Often linked to the Arte Povera movement, Giulio Paolini is best known
for an artistic practice that is inscribed in a more strictly conceptual
sphere. From the outset of his career, Paolini has developed a complex
research centred as much on the artist's tools as on the figure of the
artist as an operator of language and accomplice of the viewer. The main
characteristics of his artistic expression include citation,
duplication and fragmentation, which are used as expedients for staging
the distance between a finished model for making the work a "theatre of
Articulated and composed designs, centred on additive dynamics (ordering, repetition, juxtaposition) and centrifugal forces, (explosions and dispersions starting from the centre) or centripetal ones (concentration, superimposition, joining), accompany the procedures drawing from a vast store of cultural mythologies and memories that are recaptured in photography, collage and plaster casts. More recently, Paolini's incessant investigation of the definition and purpose of the work has been insistently concerned with the act of exhibiting, which he sees as the fundamental moment of encountering the work.
Giulio Paolini lives and works in Turin, Italy. Major solo exhibitions include the Center for Italian Modern Art, New York City, NY, USA (2016); Whitechapel Gallery, London, UK (2014); MACRO Museo d’arte contemporanea Roma, Rome, Italy (2013); Accademia di Belle Arti di Brera, Milan, Italy (2010); Museo Archeologico Nazionale di Napoli, Naples, Italy (2009); Kunstmuseum Winthertur, Switzerland (2005); Museo d’arte moderna e contemporanea di Trento e Rovereto, Rovereto, Italy (2004); Museo D’Arte Contemporanea, Castello di Rivoli, Turin, Italy (1999); Galleria Nazionale d’Arte Moderna, Rome, Italy (1988); and The Solomon R. Guggenheim Museum, New York City, NY, USA (1985). He has also participated in numerous group exhibitions such as Serralves Museum of Contemporary Art, Porto, Portugal (2016); Centre Pompidou, Paris, France (2015); Musée d’Orsay, Paris, France (2013); and The Art Institute of Chicago, Chicago, IL, USA (2012). His work has been included in many editions of the Venice Biennale, Italy (2013, 2011, 1997, 1995, 1993, 1986, 1984, 1980, 1978, 1976, 1970) and 'documenta', Kassel, Germany (1982, 1977, 1972). His work features in numerous international public and private collections, including Tate Collection, London, UK; San Francisco Museum of Modern Art, CA, USA; Solomon R. Guggenheim Museum, New York, NY, USA; The Art Institute, Chicago, IL, USA; Stedelijk Museum, Amsterdam, The Netherlands; Nationalgalerie, Berlin, Germany; Galleria nazionale d’arte moderna e contemporanea, Rome, Italy; and Musée d’Art Moderne, Brussels, Belgium.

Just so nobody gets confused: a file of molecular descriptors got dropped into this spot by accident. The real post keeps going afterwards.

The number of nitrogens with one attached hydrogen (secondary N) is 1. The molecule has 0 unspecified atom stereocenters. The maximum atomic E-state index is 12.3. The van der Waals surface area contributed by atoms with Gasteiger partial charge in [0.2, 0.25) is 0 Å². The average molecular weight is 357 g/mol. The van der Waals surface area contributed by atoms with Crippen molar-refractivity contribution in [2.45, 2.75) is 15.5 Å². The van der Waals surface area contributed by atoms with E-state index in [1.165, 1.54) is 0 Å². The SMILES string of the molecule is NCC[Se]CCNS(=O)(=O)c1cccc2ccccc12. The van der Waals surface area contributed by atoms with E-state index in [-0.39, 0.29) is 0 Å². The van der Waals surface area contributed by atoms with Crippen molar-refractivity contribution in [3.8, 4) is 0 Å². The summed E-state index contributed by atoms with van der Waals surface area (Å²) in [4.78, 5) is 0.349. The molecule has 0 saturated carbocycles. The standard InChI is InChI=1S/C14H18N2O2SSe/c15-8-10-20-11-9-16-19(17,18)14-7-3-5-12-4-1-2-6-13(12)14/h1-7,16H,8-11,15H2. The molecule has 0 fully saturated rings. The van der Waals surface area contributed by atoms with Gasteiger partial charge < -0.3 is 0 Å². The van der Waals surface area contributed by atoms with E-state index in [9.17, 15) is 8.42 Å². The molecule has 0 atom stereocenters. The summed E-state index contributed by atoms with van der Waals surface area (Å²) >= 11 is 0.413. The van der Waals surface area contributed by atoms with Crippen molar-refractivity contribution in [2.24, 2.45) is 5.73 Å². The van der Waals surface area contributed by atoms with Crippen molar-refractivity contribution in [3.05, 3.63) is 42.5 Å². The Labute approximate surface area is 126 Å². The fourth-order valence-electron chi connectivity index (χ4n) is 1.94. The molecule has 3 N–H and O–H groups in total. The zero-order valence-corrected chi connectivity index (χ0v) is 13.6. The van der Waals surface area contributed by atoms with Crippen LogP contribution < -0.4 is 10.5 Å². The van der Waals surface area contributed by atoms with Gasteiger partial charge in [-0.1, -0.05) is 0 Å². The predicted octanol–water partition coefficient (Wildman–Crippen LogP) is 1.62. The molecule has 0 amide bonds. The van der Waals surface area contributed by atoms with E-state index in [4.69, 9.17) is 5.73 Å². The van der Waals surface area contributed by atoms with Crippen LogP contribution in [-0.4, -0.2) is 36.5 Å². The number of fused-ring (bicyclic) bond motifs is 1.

Current and recent projects: